State of Wonder
by Ann Patchett
Reviewed by Heller McAlpin
Ann Patchett, who held readers captive with Bel Canto, her 2001 novel about a famous opera singer and a group of international dignitaries taken hostage by Latin American terrorists, is back in form with her mesmerizing sixth novel, State of Wonder. Set in the Amazon rain forest, Patchett's new book is a dramatic, transportive adventure story that takes on issues of medical ethics, cultural respect, friendship, love and loyalty.
Patchett's appealing heroine is Marina Singh, a 42-year-old pharmacological researcher working in statin development for a Minnesota company called Vogel. Originally trained in obstetrics and gynecology, she quit medicine after buckling from the pressure of a difficult delivery late into her residency at Johns Hopkins. Twelve years later, her life takes another unexpected turn after she hears that her office-mate and friend, Dr. Anders Eckman, father of three small boys, has died in the Brazilian jungle. Anders, who was sent to check progress on research on an indigenous tree bark said to extend fertility indefinitely, called the substance "the equivalent of Lost Horizon for American ovaries."
The chilly, widowed 60-year-old CEO of Vogel, who also happens to be Marina's secret lover, sends her down to Brazil to find out what happened to Anders, and to investigate how far along the fertility research has come. The woman in charge, who has been dodging inquiries, is none other than Marina's difficult, imperious former medical school professor, Dr. Annika Swenson. When Marina finally manages to locate Dr. Swenson in Manaus, she notes that "she could not overcome the feeling that two very distant points in her life were now colliding in a way that should be relegated only to bad dreams."
Indeed, bad dreams plague the characters in State of Wonder -- stimulated by anti-malarial drugs, jungle fevers and childhood traumas. In clear, crisp prose, Patchett captures the rain forest's oppressive heat and humidity, lurking snakes and "veil of insects" with an itchy immediacy. She imbues the Lakashi natives with an exoticism heightened by the somewhat disturbing fact that even scientists who spend years among them, like Dr. Swenson, fail to learn their language. Patchett sets up a classic face-off between formerly timid Marina and her fearsome, uncompromising teacher. The two women debate their medical responsibilities toward the natives and the ethics of secretly diverting corporate funding to a worthier but less lucrative cause, discovered to be a serendipitous side-effect of the fertility-enhancing bark. They argue over Marina's imperative to stay and doctor her teacher -- in need of medical care after having used herself as a test subject -- and they disagree about who has rights to the beguiling deaf boy whom Dr. Swenson took in from a fierce neighboring tribe eight years earlier. Through all the moral battles, Marina heroically, faithfully tries to learn what really happened to her friend Anders.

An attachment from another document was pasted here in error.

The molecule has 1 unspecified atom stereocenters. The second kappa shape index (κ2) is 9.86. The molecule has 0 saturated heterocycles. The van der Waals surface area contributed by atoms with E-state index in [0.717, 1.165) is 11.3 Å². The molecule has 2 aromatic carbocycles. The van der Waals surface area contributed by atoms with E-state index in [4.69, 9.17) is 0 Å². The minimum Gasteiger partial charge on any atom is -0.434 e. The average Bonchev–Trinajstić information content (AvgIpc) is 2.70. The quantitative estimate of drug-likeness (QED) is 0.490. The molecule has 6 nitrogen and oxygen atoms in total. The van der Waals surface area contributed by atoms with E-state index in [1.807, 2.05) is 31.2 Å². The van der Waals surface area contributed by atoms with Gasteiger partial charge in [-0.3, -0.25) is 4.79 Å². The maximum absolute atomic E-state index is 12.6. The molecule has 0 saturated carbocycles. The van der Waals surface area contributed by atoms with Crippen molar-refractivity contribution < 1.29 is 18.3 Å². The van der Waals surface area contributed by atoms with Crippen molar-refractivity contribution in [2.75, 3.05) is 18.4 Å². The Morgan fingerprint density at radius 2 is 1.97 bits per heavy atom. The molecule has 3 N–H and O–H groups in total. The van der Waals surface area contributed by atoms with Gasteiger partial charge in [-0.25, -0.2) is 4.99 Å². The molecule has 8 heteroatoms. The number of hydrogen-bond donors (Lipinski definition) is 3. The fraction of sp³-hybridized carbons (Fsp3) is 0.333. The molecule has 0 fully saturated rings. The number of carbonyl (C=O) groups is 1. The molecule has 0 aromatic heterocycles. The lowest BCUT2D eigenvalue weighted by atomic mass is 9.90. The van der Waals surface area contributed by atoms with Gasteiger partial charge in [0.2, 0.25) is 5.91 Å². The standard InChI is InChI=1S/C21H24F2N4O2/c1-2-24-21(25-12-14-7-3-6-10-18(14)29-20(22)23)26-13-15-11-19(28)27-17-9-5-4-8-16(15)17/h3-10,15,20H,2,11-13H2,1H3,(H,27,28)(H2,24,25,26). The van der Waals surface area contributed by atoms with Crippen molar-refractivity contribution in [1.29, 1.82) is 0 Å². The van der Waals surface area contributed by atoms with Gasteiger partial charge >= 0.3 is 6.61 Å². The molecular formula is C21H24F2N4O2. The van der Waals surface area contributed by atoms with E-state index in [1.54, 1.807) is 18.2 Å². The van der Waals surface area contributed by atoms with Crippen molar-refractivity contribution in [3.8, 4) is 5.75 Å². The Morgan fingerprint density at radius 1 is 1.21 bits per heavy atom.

You can't write about the jungle without evoking Joseph Conrad's Heart of Darkness, and Patchett certainly goes there. She also tucks in multiple allusions to lost paradises and resurrections -- with characters named Milton and Easter, and a parallel drawn between Marina's hellish pursuit of Anders with Orfeo's quest to bring Euridice back from the dead in Gluck's opera Orfeo and Euridice. In thrusting her heroine into this richly atmospheric heart of darkness, Patchett has written a wondrous profile in courage.